Phil was able to spend quality time with Living Water’s staff, teachers and friends, looking into familiar faces and smiles, of newly weds or of new parents or into the eyes of those heavy with grief. 

To find a charity, a tribe, a ministry, a community you can invest in outside of your own comfortable world, whether one mile or ten thousand away – this is Jesus living, the way of the kingdom. For us it’s a blessing to board four flights and travel across the world to be with family. We love our Living Waters family – Carolyn, Agricola, Happiness, Lillian, Goodluck, Baby Agnes, Joyce, Doris, Fred and many, many more! 

You might remember a trip I took three years ago – I wrote about it, here and here  (this one was my favourite)  A friend on our team, Cathleen who lives in Kelowna, said YES too – to something she had no experience of, yet felt a call and passion to run with.

The dream to build a secondary school!

Three years later Phil and Bella were able to see Living Waters Secondary school close to completion. An inspiring, innovative project built from shipping containers! WOW! Follow the journey of the school here.

What are you saying YES to today that will live longer than you?

Have a great weekend,

Love, Michelle xo

P.S.  Thank you Carolyn for saying YES in the beginning!

 

Journeying Home

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My Nanny Rose passed away last week. I know. How can this be? Nanny Rose. Perpetual 40 year old. She was a wonderful Nan, tall, beautiful. Strong.

On the day she passed I admired my favorite artist at work with the orange sky.

In another direction the early evening offered the sunlit moon.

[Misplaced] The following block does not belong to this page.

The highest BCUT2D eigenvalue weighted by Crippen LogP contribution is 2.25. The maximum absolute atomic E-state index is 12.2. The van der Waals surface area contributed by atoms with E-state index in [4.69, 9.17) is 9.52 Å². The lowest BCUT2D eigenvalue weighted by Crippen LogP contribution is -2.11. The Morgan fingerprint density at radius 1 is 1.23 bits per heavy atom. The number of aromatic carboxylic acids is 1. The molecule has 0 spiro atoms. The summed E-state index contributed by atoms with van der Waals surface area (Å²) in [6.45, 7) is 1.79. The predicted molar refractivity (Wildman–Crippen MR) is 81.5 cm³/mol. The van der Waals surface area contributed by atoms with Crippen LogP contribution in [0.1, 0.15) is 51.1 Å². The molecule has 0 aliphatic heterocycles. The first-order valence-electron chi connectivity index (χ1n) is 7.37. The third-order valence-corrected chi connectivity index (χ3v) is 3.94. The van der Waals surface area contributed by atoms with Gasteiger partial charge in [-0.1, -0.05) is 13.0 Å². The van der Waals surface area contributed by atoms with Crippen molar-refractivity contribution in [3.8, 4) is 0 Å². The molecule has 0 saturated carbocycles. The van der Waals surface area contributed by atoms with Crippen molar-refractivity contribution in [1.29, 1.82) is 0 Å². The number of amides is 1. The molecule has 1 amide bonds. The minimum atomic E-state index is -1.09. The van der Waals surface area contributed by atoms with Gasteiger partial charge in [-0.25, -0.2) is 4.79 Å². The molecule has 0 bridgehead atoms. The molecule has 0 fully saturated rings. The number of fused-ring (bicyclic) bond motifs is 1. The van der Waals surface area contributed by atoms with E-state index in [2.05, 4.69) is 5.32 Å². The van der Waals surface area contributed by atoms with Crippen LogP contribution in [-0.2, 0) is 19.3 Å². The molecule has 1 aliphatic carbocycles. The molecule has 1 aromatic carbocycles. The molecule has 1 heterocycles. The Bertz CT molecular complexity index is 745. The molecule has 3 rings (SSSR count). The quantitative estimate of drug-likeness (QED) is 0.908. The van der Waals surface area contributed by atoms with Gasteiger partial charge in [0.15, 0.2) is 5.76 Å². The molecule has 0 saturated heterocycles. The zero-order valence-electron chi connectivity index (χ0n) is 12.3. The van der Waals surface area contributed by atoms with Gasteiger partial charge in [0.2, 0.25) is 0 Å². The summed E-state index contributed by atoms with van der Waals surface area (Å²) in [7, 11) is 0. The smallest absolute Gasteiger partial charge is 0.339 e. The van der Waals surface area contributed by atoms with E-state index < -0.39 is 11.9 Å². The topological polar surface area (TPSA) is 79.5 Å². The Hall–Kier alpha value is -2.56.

I grabbed my camera, because I love to capture and went off sunset hunting.

Some chase storms, I chase sunsets.

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In this I thought of Rosie, and all of the sunsets she had seen in her life. Faithful. Constant.

I looked up to the hills where I saw the remnants of  fire.

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And that image was the one that struck me most.

Yes the world still turns, fiery sunsets faithfully happen and the same bright moon rises.

 But the flame of Rosie lives on and burns in each of our hearts.

We live on with a wonderful legacy of how to do family well, of knowing how to celebrate, and an unconditional love which supported and accepted us all.

There is nowhere in the world I would have wanted to be last week other than Stourbridge.

So I flew home to be with my family.

Tears flowed as quickly as laughter came as this cycle found its way round many times.

I walked into Nan’s house and enjoyed catching up with her lifetime scattered throughout. I touched Nan’s stuff, those things, trinkets and ornaments and pictures that make Nan’s house what it is.

This time differently though,  through the eyes of grief. I savored that moment.

And as we gathered to say goodbye, we did it as only our family could do. Close.

With my lovely brothers shouting shotgun as they got in the funeral car.

With my Mom admiring the flowers and not knowing that Nan was part of a cards club. Then realizing she was looking at another’s flowers.

With all the people, who you don’t see for years, but who played a beautiful part in our Rosie’s story.

As she did ours.

So here I am at 4am. Jetlag laughing at my confused state.

I soon flew home again. To be with my family.

Home – there’s no place like it right?

And now. The home of all homes.

The eternal destination or as Lewis puts it ‘the secret signature of the soul’.

I am sure of our heavenly home is within reach, the one we all journey towards –  we glimpse – yet can’t quite grasp it. But our homesick hearts know it is there.

Until one day… when we will not only see it, but taste, feel, hear and experience it.

So, until then, I ask. ‘Your Kingdom come, your will be done, on earth as it is in heaven’.

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Dedicated to Charlotte Rose Homer. My Nan.

“I have come home at last! This is my real country! I belong here. This is the land I have been looking for all my life, though I never knew it till now…Come further up, come further in!” ― C.S. Lewis, The Last Battle.

Thank you for reading, you are loved,

Michelle xoxo